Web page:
But what really caught my attention was this sample code on the site that was an actual, living, breathing, raytracer.
After poking around the Internet, I found that this TypeScript version was probably a port from this one written in C# by yet another prominent Microsoft developer.
My code is around 800 lines compared to the smaller size these versions have, 200 and 300 lines respectively. I could work to make the code smaller, but it’s not my intention to publish it or anything, only to use it as a learning tool for better understanding graphics.
So while I didn’t program it from scratch, I think it’s the next best thing for learning how to program a raytracer. I suggest you check that TypeScript code and make a port yourself.
The big question for me was “Why did it take me so long ? ” – besides having the attention span of a new-born puppy, jumping from project to project …
Part of the answer lies in a fundamental aspect of the raytracer: the camera. I’ve noticed that tutorials on raytracers hardly ever discuss camera settings. Camera positions, yes: the front, the up, the right, etc. but not on how to align the rays in their starting positions in order to shoot rays. I was always trying to achieve some form of circular disposition for my rays, naively following a sphere’s natural form, and that failed for some reason. Imagine my surprise when I saw that this code didn’t really care about that. It is flat based and each ray is sampled equally before rotation is applied to reach the desired angle. Which kinda makes sense since it matches our “camera” view from a flat screen.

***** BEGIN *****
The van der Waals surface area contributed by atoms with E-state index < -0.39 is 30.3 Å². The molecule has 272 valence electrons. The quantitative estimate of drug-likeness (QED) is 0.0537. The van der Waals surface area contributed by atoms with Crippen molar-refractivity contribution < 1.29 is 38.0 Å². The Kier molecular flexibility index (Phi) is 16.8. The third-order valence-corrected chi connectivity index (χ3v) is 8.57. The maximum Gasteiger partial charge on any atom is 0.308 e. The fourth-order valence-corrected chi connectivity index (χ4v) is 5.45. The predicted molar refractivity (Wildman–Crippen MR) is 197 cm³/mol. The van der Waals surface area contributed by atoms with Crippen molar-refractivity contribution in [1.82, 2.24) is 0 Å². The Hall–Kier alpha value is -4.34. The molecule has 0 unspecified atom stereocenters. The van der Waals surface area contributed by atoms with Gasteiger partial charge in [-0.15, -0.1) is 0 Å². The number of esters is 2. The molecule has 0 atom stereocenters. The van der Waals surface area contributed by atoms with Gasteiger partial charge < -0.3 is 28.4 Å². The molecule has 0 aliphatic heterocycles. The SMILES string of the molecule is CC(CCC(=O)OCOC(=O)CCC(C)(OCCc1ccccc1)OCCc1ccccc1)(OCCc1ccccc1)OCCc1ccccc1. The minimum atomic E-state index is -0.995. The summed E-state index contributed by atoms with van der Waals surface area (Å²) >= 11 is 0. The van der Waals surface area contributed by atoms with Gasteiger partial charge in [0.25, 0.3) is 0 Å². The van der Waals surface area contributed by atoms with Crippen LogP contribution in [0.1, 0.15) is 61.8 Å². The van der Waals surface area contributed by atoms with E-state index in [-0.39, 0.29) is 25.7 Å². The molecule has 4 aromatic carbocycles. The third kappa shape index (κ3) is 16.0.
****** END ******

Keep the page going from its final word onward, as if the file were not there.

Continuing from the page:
The results speak for themselves and I’m quite happy with it because I can focus on the more pleasing aspects of the job: showing off decent renderings, dealing with lights, shapes, etc. Lots of work and study ahead but I never though it was going to be easy.
But regardless of the results, the code does present some challenges in the area of the camera: there is no parameter for setting a precise field of view (FOV), making some of the calculations seem arbitrary – like using 1.5 as a factor for the cross-product result of right and up, or the fact that the results can also be simplified because of an additional division by 2 on the raytracer’s screen operations. Call it a gut feeling but I ran some measurements on the distance between each ray – or theta (θ) in trig parlance – and it is not equal amongst all rays. The current camera has a FOV of about 41,11 degrees. I rendered a 10×10 image and the distance between the two furthest angles from the center compared to the the two closest ones drops to about 91%. When I increased the number of pixels, my tests suggest a more significant drop, down to 87% on a 800×800 image. Is it a “normal” way to set a camera ? The inevitable artifact of rendering to a flat screen ? I guess there’s always room for more personal research.
Lately, I’ve been playing with OpenGL 4.3. This excellent tutorial on matrices in OpenGL really made my day. I could probably apply some of that knowledge on raytracing.